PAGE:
Trotter and Douglas

writes:

It says much about the health of our democracy that such a thing should come to pass. That two men holding radically divergent views were able to meet and drink coffee together without descending into loud and rancorous disagreement. That one of those men was Sir says even more.

To say I was surprised that the architect of the economic changes which transformed New Zealand between 1984 and 1990 wanted to meet with me would be to understate the case considerably. For most of my adult life I have, one way or another, fought and criticised what came to be called “Rogernomics”. Not just privately, down at the pub with my lefty mates, but publicly, in print and on the airwaves. I even helped to form, and stood as a candidate for, NewLabour – the political party whose whole raison d’être was to roll Rogernomics back. And yet, here was Sir Roger Douglas on the other end of the line, inviting me to assess his latest ideas for improving New Zealand – kanohi ki te kanohi – over coffee.

I think it says a lot about New Zealand, and about both men, that two people with such radically different views can talk political ideas over coffee.

That ideas still matter to this spry 81-year-old was obvious from the moment we settled into a quiet corner of the Orvieto Café on Auckland’s Mt Eden Road. He had brought with him an impressive stack of papers – each containing page-after-page of carefully calculated figures. And the way he argued from those figures swept me back more than 30 years to the “Great Economic Debate” initiated by Labour Party president, Margaret Wilson. That debate had become an urgent necessity as it began to dawn on Labour’s membership that the government of David Lange and his frenetic Finance Minister was going to be remembered for something more than declaring New Zealand nuclear-free.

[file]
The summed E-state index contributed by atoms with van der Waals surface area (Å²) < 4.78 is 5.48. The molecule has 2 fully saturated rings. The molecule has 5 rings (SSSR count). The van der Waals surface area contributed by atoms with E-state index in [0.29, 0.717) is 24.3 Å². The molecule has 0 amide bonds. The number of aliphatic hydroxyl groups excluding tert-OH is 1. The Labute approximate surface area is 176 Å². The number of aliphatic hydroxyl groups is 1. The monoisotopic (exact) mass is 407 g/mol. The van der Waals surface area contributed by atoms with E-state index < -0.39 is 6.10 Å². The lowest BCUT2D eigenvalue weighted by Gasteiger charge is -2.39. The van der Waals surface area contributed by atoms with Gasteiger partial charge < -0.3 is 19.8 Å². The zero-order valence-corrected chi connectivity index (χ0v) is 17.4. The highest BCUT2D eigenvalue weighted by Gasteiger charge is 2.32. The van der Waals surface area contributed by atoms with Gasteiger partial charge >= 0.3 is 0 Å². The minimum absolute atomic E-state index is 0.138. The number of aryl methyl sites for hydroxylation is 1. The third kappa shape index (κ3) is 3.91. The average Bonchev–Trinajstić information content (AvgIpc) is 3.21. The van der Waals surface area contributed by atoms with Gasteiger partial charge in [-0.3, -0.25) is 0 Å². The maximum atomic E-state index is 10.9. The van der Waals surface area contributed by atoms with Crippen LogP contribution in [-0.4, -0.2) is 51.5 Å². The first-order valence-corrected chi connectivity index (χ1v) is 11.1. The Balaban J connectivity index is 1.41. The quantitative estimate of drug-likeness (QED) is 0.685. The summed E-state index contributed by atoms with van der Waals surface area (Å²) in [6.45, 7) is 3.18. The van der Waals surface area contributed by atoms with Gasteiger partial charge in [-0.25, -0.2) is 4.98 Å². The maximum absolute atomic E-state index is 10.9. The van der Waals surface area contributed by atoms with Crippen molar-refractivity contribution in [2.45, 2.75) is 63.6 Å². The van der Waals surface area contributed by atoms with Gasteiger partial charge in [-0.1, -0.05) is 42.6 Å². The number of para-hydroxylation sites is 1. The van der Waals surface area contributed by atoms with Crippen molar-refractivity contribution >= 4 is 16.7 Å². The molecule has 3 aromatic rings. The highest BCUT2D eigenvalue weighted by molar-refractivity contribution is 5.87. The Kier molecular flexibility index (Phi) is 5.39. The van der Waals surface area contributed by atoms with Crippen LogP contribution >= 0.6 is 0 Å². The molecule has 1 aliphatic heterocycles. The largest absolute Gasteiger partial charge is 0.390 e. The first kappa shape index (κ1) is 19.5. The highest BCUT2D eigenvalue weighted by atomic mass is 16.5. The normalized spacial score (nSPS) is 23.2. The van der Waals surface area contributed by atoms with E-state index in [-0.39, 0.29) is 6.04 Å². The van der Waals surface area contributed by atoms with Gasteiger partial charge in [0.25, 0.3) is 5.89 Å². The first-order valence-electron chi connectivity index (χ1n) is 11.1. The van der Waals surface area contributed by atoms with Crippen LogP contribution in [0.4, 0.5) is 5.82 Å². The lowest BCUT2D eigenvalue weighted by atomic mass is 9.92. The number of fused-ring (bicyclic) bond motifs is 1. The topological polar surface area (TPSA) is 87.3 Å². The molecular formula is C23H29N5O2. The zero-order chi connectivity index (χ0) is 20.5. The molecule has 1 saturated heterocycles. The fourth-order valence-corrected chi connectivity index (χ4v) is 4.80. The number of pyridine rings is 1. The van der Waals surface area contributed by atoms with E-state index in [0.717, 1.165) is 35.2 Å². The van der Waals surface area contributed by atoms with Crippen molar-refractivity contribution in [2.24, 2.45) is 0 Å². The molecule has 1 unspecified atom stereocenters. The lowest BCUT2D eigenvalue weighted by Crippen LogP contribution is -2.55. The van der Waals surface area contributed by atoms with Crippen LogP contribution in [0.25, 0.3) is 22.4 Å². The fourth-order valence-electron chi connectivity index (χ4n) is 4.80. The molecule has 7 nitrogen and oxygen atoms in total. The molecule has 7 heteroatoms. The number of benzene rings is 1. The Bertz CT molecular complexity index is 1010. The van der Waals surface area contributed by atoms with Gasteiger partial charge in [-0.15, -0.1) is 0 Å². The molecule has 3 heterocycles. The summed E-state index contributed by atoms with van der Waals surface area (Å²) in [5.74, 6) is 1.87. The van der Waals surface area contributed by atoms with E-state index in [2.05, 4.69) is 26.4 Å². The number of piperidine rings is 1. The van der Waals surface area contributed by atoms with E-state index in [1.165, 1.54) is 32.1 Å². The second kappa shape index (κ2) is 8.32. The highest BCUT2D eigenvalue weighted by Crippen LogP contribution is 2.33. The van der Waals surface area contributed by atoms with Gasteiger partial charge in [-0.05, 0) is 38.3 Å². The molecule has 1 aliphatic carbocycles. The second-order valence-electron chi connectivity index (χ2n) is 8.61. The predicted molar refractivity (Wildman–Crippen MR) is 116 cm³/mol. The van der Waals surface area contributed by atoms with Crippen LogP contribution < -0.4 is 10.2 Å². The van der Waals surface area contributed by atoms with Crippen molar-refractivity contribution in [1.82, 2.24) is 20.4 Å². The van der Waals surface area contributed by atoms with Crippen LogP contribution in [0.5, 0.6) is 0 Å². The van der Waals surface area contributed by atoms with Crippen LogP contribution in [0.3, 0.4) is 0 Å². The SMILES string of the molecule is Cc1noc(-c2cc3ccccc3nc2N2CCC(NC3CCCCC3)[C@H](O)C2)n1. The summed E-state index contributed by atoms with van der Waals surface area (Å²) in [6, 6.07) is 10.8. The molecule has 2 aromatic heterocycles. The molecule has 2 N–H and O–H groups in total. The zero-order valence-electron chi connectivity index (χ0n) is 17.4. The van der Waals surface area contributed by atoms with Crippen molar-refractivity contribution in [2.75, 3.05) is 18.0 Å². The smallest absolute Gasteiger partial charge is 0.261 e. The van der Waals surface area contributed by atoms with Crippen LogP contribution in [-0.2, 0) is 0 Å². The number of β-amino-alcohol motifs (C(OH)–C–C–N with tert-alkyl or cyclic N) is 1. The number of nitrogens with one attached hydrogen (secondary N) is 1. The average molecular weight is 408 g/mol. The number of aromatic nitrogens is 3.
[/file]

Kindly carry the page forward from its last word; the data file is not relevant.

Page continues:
This is how I described Sir Roger’s defence of his new Goods & Services Tax at the Otago-Southland regional conference of the Labour Party in April 1985:

“Douglas is messianic. He scrawls figures on the blackboard with violent energy, barking out his arguments like a Parade Sergeant. There is an aura of absolute conviction about the man that is taking its toll on the waverers. Will they hold?”

Well, we all know the answer to that question. Labour’s GST is internationally famous for being the only value-added tax that left the government responsible for its introduction as – if not more – popular after its implementation than before.

Sir Roger’s clean GST is one of his best legacies.

It is precisely in this area that the present government is so woefully deficient. Neither in Labour’s ranks, nor NZ First’s, nor the Greens, is there a “policy aggressor” remotely equal to Sir Roger. Jacinda Ardern is every bit as effective as David Lange at conveying emotion – better even. But, just ask Jacinda to set forth a compelling case for “transformational” change in any of the policy areas dear to her heart: child poverty; affordable housing; climate change; and she is reduced to ums and ahs and buzzwords. It’s embarrassing.

Harsh but true.

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